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An essential role for orexins in emergence from general anesthesia
- Kelz, Max B., Sun, Yi, Chen, Jingqiu, Cheng Meng, Qing, Moore, Jason T., Veasey, Sigrid C., Dixon, Shelley, Thornton, Marcus, Funato, Hiromasa, Yanagisawa, Masashi
- Proceedings of the National Academy of Sciences of the United States of America 2008 v.105 no.4 pp. 1309-1314
- agonists, anesthesia, antagonists, brain, general anesthetics, isoflurane, mice, narcolepsy, neurons, sleep, unconsciousness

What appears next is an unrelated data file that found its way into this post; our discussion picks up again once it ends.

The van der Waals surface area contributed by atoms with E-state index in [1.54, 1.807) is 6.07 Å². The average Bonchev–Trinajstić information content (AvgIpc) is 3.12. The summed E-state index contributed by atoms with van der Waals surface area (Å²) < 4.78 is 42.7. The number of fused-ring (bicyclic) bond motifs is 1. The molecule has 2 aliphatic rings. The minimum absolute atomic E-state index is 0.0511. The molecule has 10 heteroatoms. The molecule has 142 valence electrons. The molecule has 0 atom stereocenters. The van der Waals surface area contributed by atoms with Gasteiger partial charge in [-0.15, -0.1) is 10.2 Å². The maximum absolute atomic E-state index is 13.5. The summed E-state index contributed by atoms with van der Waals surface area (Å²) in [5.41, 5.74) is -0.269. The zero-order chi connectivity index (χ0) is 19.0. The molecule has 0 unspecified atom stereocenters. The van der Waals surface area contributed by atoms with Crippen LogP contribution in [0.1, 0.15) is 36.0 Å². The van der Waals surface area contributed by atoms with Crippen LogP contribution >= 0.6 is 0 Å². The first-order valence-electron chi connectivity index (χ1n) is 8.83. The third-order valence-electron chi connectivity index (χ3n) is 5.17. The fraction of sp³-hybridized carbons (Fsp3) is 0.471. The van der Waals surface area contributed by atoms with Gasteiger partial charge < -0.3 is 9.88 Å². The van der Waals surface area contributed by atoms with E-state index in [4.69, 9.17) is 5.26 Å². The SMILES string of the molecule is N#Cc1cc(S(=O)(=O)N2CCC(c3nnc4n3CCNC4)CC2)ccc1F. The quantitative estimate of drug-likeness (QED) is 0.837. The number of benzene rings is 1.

- The neural mechanisms through which the state of anesthesia arises and dissipates remain unknown. One common belief is that emergence from anesthesia is the inverse process of induction, brought about by elimination of anesthetic drugs from their CNS site(s) of action. Anesthetic-induced unconsciousness may result from specific interactions of anesthetics with the neural circuits regulating sleep and wakefulness. Orexinergic agonists and antagonists have the potential to alter the stability of the anesthetized state. In this report, we refine the role of the endogenous orexin system in impacting emergence from, but not entry into the anesthetized state, and in doing so, we distinguish mechanisms of induction from those of emergence. We demonstrate that isoflurane and sevoflurane, two commonly used general anesthetics, inhibit c-Fos expression in orexinergic but not adjacent melanin-concentrating hormone (MCH) neurons; suggesting that wake-active orexinergic neurons are inhibited by these anesthetics. Genetic ablation of orexinergic neurons, which causes acquired murine narcolepsy, delays emergence from anesthesia, without changing anesthetic induction. Pharmacologic studies with a selective orexin-1 receptor antagonist confirm a specific orexin effect on anesthetic emergence without an associated change in induction. We conclude that there are important differences in the neural substrates mediating induction and emergence. These findings support the concept that emergence depends, in part, on recruitment and stabilization of wake-active regions of brain.